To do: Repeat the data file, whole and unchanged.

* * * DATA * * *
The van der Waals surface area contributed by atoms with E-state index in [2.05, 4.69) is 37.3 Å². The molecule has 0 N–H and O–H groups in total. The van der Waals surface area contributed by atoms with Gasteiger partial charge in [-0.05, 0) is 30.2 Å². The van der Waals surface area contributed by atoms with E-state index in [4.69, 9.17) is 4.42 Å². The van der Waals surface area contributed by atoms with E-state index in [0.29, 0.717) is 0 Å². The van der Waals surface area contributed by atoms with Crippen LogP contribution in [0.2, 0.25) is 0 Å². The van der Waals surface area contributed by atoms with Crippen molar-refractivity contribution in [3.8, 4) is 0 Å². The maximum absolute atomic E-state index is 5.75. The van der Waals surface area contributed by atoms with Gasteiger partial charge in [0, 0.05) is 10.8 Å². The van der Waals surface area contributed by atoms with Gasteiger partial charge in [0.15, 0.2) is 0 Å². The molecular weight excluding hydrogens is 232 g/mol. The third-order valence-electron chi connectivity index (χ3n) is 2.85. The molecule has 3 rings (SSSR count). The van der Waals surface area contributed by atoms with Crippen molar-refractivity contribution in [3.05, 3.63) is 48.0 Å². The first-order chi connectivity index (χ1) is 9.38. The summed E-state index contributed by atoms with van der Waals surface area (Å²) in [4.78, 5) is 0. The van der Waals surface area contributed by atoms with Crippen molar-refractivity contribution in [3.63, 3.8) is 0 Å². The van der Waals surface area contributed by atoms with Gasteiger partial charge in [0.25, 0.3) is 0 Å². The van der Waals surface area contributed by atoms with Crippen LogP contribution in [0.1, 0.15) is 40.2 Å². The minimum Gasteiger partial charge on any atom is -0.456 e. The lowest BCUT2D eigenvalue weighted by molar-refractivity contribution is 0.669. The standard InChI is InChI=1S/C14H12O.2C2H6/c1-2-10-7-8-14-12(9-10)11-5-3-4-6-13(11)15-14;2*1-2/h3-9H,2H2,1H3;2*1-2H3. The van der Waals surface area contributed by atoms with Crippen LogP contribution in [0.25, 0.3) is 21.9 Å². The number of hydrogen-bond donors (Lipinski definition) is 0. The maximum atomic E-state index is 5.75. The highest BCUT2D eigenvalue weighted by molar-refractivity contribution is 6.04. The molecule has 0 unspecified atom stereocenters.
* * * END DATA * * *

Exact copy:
The van der Waals surface area contributed by atoms with E-state index in [2.05, 4.69) is 37.3 Å². The molecule has 0 N–H and O–H groups in total. The van der Waals surface area contributed by atoms with Gasteiger partial charge in [-0.05, 0) is 30.2 Å². The van der Waals surface area contributed by atoms with E-state index in [4.69, 9.17) is 4.42 Å². The van der Waals surface area contributed by atoms with E-state index in [0.29, 0.717) is 0 Å². The van der Waals surface area contributed by atoms with Crippen LogP contribution in [0.2, 0.25) is 0 Å². The van der Waals surface area contributed by atoms with Crippen molar-refractivity contribution in [3.8, 4) is 0 Å². The maximum absolute atomic E-state index is 5.75. The van der Waals surface area contributed by atoms with Gasteiger partial charge in [0, 0.05) is 10.8 Å². The van der Waals surface area contributed by atoms with Gasteiger partial charge in [0.15, 0.2) is 0 Å². The molecular weight excluding hydrogens is 232 g/mol. The third-order valence-electron chi connectivity index (χ3n) is 2.85. The molecule has 3 rings (SSSR count). The van der Waals surface area contributed by atoms with Crippen molar-refractivity contribution in [3.05, 3.63) is 48.0 Å². The first-order chi connectivity index (χ1) is 9.38. The summed E-state index contributed by atoms with van der Waals surface area (Å²) in [4.78, 5) is 0. The van der Waals surface area contributed by atoms with Crippen molar-refractivity contribution in [3.63, 3.8) is 0 Å². The van der Waals surface area contributed by atoms with Gasteiger partial charge in [0.25, 0.3) is 0 Å². The van der Waals surface area contributed by atoms with Crippen LogP contribution in [0.1, 0.15) is 40.2 Å². The minimum Gasteiger partial charge on any atom is -0.456 e. The lowest BCUT2D eigenvalue weighted by molar-refractivity contribution is 0.669. The standard InChI is InChI=1S/C14H12O.2C2H6/c1-2-10-7-8-14-12(9-10)11-5-3-4-6-13(11)15-14;2*1-2/h3-9H,2H2,1H3;2*1-2H3. The van der Waals surface area contributed by atoms with Crippen LogP contribution in [0.25, 0.3) is 21.9 Å². The number of hydrogen-bond donors (Lipinski definition) is 0. The maximum atomic E-state index is 5.75. The highest BCUT2D eigenvalue weighted by molar-refractivity contribution is 6.04. The molecule has 0 unspecified atom stereocenters.